Each Spring I change behavior from Winters hibernation. I feel the longing for my nature hikes as the light grows. I find that preparation is key in helping me make the choice to go into the woods instead of rolling over for ten more minutes curled up in my bed. I know I will need to transition from inactivity to stretching and moving my body through the trails. I prepare by placing my shoes by the bed or front door — creating a visible reminder to make a different choice. I get to let go of one routine for another. Gradually, I wake and put my feet into my hiking boots without an inner dialogue (sometimes an argument) and head out the door. I know I’ve reached the tipping point when I feel excitement to head outdoors and my legs have adjusted to climbing the hills I love to climb. This one is easier because the neural pathway already exists from last summer. I am simply waking it up to take over the Winter pathway.

Is there a habit or behavior you would like to change? Giving up comfort foods for lighter, healthier fare? Perhaps letting go of gluten or dairy for salads and coconut milk? Perhaps turning off the TV (or Netflix) for being outdoors or reading a good book? Maybe letting go of the extra glass of wine in the evening for lengthening your yoga practice or going for a walk outdoors?

Consider what new and positive behavior you wish to bring into your daily life. Then focus on letting go of your unwanted habit. Begin the new behavior now. Prepare to let go of the old — set a date or clear the space. Allow the new habit to take hold in a new neural pathway in your brain through practice.

You can also consider priming your environment for success. Priming your environment means clearing out the old and bringing in the new. Priming my environment involves bringing out my hiking boots, putting away my winter boots, and choosing again and again. If I wish to change food choices, priming my environment involves cleaning my kitchen — removing what I wish to let go of and bringing in my healthier choices. Sometimes I post reminders in a visible place (like a cabinet door). Priming makes my choosing easier.

Sometimes beginning again is necessary when a behavior sneaks back in (sometimes habits are stealthy and come rushing back in). Acknowledging failure is an essential part of change. I see it most in changing addictive behaviors. Sometimes I see people try again and again to change an addiction. I celebrate with them when the new habit is solidly in place.

I, also, celebrate when I recognize that my own changes have been successful. When the tipping point is reached I express my gratitude for success. What will your celebration be as we change the season fully into Spring?

Meditation Monday: Healthy Body. Healthy Mind

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Welcome to Meditation Monday!

I work with people every day who want to regain balance and healing. I often encourage clients to do regular meditation for assisting their journey back to balance. There is a growing body of research on the benefits of meditation for balance and for healing.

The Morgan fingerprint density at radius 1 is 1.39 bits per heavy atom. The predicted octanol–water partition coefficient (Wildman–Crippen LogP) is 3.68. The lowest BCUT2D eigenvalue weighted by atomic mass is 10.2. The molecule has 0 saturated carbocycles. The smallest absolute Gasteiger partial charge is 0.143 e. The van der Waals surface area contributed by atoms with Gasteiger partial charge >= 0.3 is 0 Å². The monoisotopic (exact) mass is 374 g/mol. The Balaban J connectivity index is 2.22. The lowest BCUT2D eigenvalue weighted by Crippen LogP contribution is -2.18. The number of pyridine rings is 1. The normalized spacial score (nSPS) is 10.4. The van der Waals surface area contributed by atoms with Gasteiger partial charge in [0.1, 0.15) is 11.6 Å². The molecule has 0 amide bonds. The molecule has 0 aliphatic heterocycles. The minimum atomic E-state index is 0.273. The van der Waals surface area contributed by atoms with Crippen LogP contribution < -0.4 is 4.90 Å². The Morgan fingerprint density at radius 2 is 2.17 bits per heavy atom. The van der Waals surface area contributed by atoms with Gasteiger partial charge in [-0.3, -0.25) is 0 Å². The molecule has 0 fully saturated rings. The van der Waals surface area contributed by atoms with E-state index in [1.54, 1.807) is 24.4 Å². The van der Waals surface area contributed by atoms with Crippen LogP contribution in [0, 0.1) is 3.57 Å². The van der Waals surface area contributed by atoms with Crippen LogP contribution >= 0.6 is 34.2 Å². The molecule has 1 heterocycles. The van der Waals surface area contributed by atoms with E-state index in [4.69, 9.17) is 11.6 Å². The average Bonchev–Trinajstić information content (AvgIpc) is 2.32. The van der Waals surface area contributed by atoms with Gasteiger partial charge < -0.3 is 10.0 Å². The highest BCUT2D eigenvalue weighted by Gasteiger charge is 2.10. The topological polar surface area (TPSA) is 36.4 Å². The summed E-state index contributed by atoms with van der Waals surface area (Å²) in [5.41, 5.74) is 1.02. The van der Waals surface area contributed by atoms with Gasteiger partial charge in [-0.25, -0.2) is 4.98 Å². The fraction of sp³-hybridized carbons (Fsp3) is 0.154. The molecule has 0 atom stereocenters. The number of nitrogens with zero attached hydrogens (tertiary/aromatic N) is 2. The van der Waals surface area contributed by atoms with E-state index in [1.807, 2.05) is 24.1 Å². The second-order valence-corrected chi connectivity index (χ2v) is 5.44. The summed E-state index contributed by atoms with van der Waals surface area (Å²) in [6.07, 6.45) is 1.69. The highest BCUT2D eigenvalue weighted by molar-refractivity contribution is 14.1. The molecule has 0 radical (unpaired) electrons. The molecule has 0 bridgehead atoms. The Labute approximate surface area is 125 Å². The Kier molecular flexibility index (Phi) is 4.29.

At work, I let my clients know what I am detecting in their pulses, their tongue diagnosis, and what I am focusing on as I design their acupuncture treatment. Even if they aren’t familiar with some of the terminology in Oriental Medicine, I try to make my explanations simple. What I know is that the person on the table then has an image to focus on for their health. My informing them of my treatment focus engages them to participate in their return to balance and health.

Today’s meditation is focused on balance and healing both body and mind. There seems to always be an area in need of healing energy that will bring us into balance. We will use the breath to direct our energy towards healing. Focusing your attention does assist your desired outcome. There is an adage I love, “Where your attention goes, your energy goes.” By focusing our attention on areas of our body and/or mind that are calling for healing we, indeed, assist in the healing process.

Though some diseases won’t be erased with focused attention (for any variety of reasons), our body will find balance and healing where it can to assist in our journey. I’ve been privileged to work with many people who found healing even though their disease eventually took over.

I hope you enjoy this meditation as much as I’ve enjoyed recording and experiencing it.

Have a great week and I hope you will return next Monday!

Meditation Monday & Appreciation

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Welcome to meditation Monday. I am so glad you are here — the more who join in meditation together, the stronger the ripples of relaxed calm and peace, even for these few minutes.

Today’s meditation is on appreciation. When was the last time you paused to appreciate? Your home. Your surroundings. Your friends and family. Yourself?